Inner-city drug scenes are typically tackled with repression and eviction. Since drug cultures can only be modified but not eradicated, the effects of repressive measures are frequently counterproductive to the pursued goal: Individually and socially adverse phenomena related to the scene including violence, crime, ill health, and socio-economic marginalization tend to be aggravated and the scene to turn fragmented and underground. The latter implies that the subculture becomes even less accessible for external intervention and control. The fundamentally novel and pioneering aspect of this project is to explicitly utilize rather than destroy the social structure of the scene by assessing and promoting subcultural community-minded norms and behaviors. Subcultural community-mindedness can be fostered from the sides of all involved including drug intervention, prevention, and policy, police, criminal justice, health care, and education. The project focusses on participatory peer intervention, which lies within the domain of drug intervention and employs elements of community psychology.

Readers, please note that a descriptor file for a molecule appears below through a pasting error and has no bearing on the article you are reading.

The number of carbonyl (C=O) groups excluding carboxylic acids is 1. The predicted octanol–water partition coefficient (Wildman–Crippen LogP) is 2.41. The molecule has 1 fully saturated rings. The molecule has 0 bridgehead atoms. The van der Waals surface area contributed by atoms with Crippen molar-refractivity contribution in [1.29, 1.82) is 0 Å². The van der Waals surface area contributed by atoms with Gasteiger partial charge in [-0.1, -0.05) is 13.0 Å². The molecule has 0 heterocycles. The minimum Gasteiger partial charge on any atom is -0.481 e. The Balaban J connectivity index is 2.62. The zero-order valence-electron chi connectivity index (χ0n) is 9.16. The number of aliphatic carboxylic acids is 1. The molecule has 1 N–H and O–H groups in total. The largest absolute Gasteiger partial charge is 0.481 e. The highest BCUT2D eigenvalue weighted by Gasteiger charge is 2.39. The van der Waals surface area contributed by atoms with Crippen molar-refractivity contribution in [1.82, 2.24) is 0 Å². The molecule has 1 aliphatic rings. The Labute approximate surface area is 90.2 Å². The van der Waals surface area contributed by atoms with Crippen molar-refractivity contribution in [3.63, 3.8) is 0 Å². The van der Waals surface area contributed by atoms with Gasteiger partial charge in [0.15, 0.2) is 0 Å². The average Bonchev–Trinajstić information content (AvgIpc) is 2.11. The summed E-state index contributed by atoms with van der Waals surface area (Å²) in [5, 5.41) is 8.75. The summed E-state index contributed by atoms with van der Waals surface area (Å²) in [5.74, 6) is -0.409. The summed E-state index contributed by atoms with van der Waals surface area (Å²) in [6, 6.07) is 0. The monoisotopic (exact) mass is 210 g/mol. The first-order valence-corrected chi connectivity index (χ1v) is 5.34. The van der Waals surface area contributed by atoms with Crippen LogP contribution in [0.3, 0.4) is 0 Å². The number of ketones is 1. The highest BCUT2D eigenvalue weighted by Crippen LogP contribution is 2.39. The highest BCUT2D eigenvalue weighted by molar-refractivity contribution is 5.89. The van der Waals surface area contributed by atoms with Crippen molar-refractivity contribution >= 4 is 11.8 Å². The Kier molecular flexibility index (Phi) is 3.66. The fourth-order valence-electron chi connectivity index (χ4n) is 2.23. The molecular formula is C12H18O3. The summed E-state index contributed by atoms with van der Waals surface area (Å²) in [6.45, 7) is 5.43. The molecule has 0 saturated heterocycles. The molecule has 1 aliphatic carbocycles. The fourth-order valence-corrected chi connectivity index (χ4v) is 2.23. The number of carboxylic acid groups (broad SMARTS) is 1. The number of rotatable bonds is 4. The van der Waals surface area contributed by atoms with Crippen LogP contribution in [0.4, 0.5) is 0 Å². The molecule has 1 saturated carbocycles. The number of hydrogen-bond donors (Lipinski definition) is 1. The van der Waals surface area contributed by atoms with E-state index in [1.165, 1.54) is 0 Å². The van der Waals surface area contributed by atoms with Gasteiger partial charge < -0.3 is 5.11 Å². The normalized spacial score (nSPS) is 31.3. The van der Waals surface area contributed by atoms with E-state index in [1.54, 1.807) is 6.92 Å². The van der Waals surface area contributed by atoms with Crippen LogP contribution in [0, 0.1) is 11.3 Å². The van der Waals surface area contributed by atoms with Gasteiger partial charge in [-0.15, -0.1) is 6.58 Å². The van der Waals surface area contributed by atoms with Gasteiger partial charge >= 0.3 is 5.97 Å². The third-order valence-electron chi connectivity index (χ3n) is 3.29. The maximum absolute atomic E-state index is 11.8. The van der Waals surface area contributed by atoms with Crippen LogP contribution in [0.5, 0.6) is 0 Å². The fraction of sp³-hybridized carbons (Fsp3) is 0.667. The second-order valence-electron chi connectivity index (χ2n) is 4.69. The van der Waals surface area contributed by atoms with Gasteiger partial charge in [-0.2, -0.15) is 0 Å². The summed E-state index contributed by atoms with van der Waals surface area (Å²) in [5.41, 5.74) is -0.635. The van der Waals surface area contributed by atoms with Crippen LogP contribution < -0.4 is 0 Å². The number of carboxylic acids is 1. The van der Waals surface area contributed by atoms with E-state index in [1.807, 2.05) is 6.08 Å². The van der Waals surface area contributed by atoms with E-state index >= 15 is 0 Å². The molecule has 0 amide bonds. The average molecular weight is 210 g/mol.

The project is novel also insofar, as that members of the drug scene themselves will be involved centrally, as well as the community, in which the drug scene is located. Thus, the social status of drug users, who frequently encounter stigmatization and exclusion due to their illicit involvement, can be strengthened and general health, social security, and a communal spirit within the community.